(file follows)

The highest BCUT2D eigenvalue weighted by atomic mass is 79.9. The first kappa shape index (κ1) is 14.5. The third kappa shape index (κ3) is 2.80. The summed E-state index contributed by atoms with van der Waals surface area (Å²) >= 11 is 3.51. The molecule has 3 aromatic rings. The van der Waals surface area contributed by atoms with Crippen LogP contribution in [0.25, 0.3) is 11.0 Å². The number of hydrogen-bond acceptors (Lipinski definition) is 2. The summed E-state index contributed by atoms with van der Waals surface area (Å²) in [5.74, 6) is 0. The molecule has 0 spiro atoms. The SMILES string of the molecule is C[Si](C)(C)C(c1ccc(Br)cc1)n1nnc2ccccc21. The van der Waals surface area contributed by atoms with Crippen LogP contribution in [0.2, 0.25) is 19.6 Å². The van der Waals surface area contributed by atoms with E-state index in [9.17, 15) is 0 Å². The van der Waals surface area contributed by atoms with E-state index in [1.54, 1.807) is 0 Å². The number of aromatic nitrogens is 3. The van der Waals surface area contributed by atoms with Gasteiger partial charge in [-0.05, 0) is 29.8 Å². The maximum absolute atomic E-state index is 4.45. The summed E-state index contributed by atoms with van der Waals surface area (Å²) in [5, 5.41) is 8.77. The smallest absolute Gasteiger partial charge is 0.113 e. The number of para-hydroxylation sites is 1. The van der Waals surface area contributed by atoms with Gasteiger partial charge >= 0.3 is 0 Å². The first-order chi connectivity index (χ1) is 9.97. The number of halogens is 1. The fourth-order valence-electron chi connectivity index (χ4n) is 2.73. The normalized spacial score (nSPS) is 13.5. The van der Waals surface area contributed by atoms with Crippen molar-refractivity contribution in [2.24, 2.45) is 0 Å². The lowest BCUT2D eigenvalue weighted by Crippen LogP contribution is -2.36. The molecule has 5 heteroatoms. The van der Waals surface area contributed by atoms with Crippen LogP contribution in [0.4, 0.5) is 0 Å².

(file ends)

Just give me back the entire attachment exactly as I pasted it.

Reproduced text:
The highest BCUT2D eigenvalue weighted by atomic mass is 79.9. The first kappa shape index (κ1) is 14.5. The third kappa shape index (κ3) is 2.80. The summed E-state index contributed by atoms with van der Waals surface area (Å²) >= 11 is 3.51. The molecule has 3 aromatic rings. The van der Waals surface area contributed by atoms with Crippen LogP contribution in [0.25, 0.3) is 11.0 Å². The number of hydrogen-bond acceptors (Lipinski definition) is 2. The summed E-state index contributed by atoms with van der Waals surface area (Å²) in [5.74, 6) is 0. The molecule has 0 spiro atoms. The SMILES string of the molecule is C[Si](C)(C)C(c1ccc(Br)cc1)n1nnc2ccccc21. The van der Waals surface area contributed by atoms with Crippen LogP contribution in [0.2, 0.25) is 19.6 Å². The van der Waals surface area contributed by atoms with E-state index in [9.17, 15) is 0 Å². The van der Waals surface area contributed by atoms with E-state index in [1.54, 1.807) is 0 Å². The number of aromatic nitrogens is 3. The van der Waals surface area contributed by atoms with Gasteiger partial charge in [-0.05, 0) is 29.8 Å². The maximum absolute atomic E-state index is 4.45. The summed E-state index contributed by atoms with van der Waals surface area (Å²) in [5, 5.41) is 8.77. The smallest absolute Gasteiger partial charge is 0.113 e. The number of para-hydroxylation sites is 1. The van der Waals surface area contributed by atoms with Gasteiger partial charge >= 0.3 is 0 Å². The first-order chi connectivity index (χ1) is 9.97. The number of halogens is 1. The fourth-order valence-electron chi connectivity index (χ4n) is 2.73. The normalized spacial score (nSPS) is 13.5. The van der Waals surface area contributed by atoms with Crippen molar-refractivity contribution in [2.24, 2.45) is 0 Å². The lowest BCUT2D eigenvalue weighted by Crippen LogP contribution is -2.36. The molecule has 5 heteroatoms. The van der Waals surface area contributed by atoms with Crippen LogP contribution in [0.4, 0.5) is 0 Å².